It was my friend’s housewarming party and she decided to have a potluck. As usual, I offer to bring the desserts. Not that I’m the baker in the group or anything but one thing is for sure, I’m definitely not the cook!
I like bringing cakes to festivities because it always seem to bring people together in a blissful way – there’s the presentation of the cake to your hostess or guest of honour, showing it off on the cake table, gathering around for photos and finally cutting the cake. Now can you tell me what other food can let you do all that?
The inspiration from this cake came from all those outrageously sweet (literally) cakes with candy pouring out of it. I really like the drama and action of such a design but unfortunately, it’s been done so many times that it has become kind of a basic cake. I really wanted to design a cake with that “Wow” factor but it had to be something original.
I decided to incorporate the idea of a “surprise” with this cake using my favourite weapon of choice – macarons! Below are the notes on each element:
Since macarons are not as free flowing as a handful of smarties, I determined it was best to build the macarons right into the cake and make it look like it was part of it. For the cake base, I baked a chiffon cake in a fluted cake pan since it had a natural cavity in the centre for placing the macarons.
Next, I cut a piece of the cake out and inserted one big and one small macaron inside while aligning it with the outer edge to make it look like one seamless circle. Cut a small piece of the cake first and if it doesn’t fit, try cutting a little bit more at a time. Be careful not to cut up too much at once since you want the macarons to fit snugly against the cake.
Break up the piece of cake that you cut out. Use the crumbs to fill in the gaps between the macaron and the cake so that it will be smoother and easier to ice later.
I used an Italian buttercream to frost this cake with an open star tip. The idea was to make the macarons look like they are peeking out of the cake so I piped frosting all around the macarons and cake to conceal any unfinished edges. The star tip lends itself nicely as it creates a very “fluffy” looking cake and it contrasts so well against the edgier lines of the macarons.
Chiffon cakes are very airy and soft so they are usually frosted with a lighter frosting like whipped cream so as not to weigh down too heavily on the cake. Whipped cream in this cake won’t work because you’re also working with macarons. The moisture content in whipped cream is too high so it will eat away at your macaron shells within a few hours. Just use a buttercream and relax a bit with the frosting. You don’t need to frost it too far in advance since you don’t want the oils from the buttercream to leave blotches on your macarons. I frosted this cake about 8 hours in advance and there were no signs of oil blotches when it was time to cut the cake.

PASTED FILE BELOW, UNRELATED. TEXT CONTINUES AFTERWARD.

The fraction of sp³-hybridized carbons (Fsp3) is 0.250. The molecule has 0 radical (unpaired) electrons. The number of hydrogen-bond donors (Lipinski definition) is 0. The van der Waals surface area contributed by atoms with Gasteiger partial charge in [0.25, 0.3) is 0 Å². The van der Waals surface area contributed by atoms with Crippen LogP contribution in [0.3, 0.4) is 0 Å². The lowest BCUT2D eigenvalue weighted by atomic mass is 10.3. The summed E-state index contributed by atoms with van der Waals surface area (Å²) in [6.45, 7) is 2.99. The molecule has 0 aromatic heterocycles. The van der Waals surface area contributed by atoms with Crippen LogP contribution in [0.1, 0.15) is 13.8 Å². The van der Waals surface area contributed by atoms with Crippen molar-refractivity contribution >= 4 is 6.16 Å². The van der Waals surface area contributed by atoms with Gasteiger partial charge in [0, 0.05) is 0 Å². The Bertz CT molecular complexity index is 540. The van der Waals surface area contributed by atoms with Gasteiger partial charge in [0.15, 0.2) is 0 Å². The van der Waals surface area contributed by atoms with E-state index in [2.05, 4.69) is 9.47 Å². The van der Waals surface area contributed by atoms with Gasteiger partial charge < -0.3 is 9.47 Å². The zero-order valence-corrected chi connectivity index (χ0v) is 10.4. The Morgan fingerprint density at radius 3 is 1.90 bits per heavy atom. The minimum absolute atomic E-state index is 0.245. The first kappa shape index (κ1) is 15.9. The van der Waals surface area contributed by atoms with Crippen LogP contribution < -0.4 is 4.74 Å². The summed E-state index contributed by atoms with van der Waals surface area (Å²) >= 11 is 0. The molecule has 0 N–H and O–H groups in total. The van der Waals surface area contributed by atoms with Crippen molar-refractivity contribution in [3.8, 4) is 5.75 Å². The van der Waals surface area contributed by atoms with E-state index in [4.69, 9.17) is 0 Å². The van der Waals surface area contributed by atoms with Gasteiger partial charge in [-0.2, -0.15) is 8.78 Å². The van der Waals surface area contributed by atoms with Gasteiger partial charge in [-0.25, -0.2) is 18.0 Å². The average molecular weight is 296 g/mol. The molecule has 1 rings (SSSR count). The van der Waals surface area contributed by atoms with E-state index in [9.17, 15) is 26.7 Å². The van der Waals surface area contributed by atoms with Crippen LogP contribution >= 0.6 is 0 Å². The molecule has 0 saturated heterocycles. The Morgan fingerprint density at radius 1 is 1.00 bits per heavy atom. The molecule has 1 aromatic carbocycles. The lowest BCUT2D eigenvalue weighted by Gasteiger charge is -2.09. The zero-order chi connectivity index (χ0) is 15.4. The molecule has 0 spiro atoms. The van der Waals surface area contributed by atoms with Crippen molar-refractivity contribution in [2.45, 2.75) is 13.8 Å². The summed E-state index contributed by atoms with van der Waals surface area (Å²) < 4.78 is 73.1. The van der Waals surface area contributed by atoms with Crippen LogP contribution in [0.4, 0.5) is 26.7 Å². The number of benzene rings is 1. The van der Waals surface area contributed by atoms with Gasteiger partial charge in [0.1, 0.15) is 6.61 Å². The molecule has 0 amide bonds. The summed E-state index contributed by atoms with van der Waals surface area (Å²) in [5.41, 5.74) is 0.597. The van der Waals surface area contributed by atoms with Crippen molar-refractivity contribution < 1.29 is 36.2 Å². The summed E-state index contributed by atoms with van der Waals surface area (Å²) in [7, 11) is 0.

To give the cake an even airier appearance, I used a yellow ombre effect with piping the top lightest and progressively darker as I worked my way down.
Since the cake was for a party, I wanted everyone to be able to enjoy it so I played it a little safe with the flavours. . The cake body is vanilla and the filling is a chocolate ganache. Because chiffon cakes lack butter, it is not as rich so it tastes best with more flavourful fillings, hence, chocolate ganache! Where I had a little bit of fun was with the macarons. They’re light purple so can you guess the flavour? – LAVENDER!
UPDATED ON NOV. 19th, 2015
Here’s another version I made and here is the video tutorial:
Here are the step by step instructions and a recipe for the chiffon cake if you don’t yet have a favorite chiffon cake recipe.
❤ Step By Step
♥ prepare macarons (recipe here) of various sizes so they you will be sure to find a good match to fill in the cavity and gaps in the cake
♥ prepare chiffon cake (recipe below)
♥ divide the cake into two layers
♥ fill with chocolate ganache
♥ crumb coat it with buttercream
♥ place in the fridge for 15 to 30 min. to harden up
♥ cut a piece of the chiffon cake out, crumble into small pieces
♥ place the macarons inside the cake making sure to align it along the outer edge carefully to make it look like a seamless circle
♥ fill the remaining gaps between the cake with macarons
♥ use the small pieces of cake to fill in gaps so it evens out the lines and make it easier to frost later
♥ make buttercream, color it a light shade of yellow
♥ pipe the buttercream with an open star tip starting from the top, once you have filled half the top, return buttercream in the pastry bag back in to the bowl
♥ add more yellow colouring to the buttercream, mix well
♥ pipe the remainder of the cream in the same way, adding more colouring when you see fit
♥ take your time piping along all the edges and fill in gaps between the cake and macarons. This will give it the effect of macarons “spilling” out of the cake
Updated on October 25th, 2015
Very excited to show you these two other cake twins made by the following readers user this recipe:
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April 26th, 2017